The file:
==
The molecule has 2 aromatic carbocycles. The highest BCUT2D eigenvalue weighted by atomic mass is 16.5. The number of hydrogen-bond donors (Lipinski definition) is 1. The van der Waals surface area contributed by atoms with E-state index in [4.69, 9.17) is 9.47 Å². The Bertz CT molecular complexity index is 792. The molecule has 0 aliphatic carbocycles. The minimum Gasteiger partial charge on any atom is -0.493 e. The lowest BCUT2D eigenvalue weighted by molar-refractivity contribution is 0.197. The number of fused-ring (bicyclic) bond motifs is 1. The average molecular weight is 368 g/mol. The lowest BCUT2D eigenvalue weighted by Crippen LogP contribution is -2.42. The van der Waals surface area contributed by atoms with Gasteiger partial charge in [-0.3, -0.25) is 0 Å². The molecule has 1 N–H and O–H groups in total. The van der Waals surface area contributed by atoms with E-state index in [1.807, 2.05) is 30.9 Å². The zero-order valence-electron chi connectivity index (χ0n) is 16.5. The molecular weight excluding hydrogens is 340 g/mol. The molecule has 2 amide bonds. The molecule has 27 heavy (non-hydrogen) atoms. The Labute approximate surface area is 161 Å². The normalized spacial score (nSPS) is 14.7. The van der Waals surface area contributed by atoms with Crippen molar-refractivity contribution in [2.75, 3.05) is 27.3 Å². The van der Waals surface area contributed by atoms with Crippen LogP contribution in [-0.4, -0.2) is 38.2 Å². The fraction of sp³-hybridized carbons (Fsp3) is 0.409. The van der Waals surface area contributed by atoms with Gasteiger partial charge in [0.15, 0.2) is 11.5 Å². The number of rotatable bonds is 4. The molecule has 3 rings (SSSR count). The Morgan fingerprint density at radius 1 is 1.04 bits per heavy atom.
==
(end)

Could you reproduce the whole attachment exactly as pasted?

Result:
The molecule has 2 aromatic carbocycles. The highest BCUT2D eigenvalue weighted by atomic mass is 16.5. The number of hydrogen-bond donors (Lipinski definition) is 1. The van der Waals surface area contributed by atoms with E-state index in [4.69, 9.17) is 9.47 Å². The Bertz CT molecular complexity index is 792. The molecule has 0 aliphatic carbocycles. The minimum Gasteiger partial charge on any atom is -0.493 e. The lowest BCUT2D eigenvalue weighted by molar-refractivity contribution is 0.197. The number of fused-ring (bicyclic) bond motifs is 1. The average molecular weight is 368 g/mol. The lowest BCUT2D eigenvalue weighted by Crippen LogP contribution is -2.42. The van der Waals surface area contributed by atoms with Gasteiger partial charge in [-0.3, -0.25) is 0 Å². The molecule has 1 N–H and O–H groups in total. The van der Waals surface area contributed by atoms with E-state index in [1.807, 2.05) is 30.9 Å². The zero-order valence-electron chi connectivity index (χ0n) is 16.5. The molecular weight excluding hydrogens is 340 g/mol. The molecule has 2 amide bonds. The molecule has 27 heavy (non-hydrogen) atoms. The Labute approximate surface area is 161 Å². The normalized spacial score (nSPS) is 14.7. The van der Waals surface area contributed by atoms with Crippen molar-refractivity contribution in [2.75, 3.05) is 27.3 Å². The van der Waals surface area contributed by atoms with Crippen LogP contribution in [-0.4, -0.2) is 38.2 Å². The fraction of sp³-hybridized carbons (Fsp3) is 0.409. The van der Waals surface area contributed by atoms with Gasteiger partial charge in [0.15, 0.2) is 11.5 Å². The number of rotatable bonds is 4. The molecule has 3 rings (SSSR count). The Morgan fingerprint density at radius 1 is 1.04 bits per heavy atom.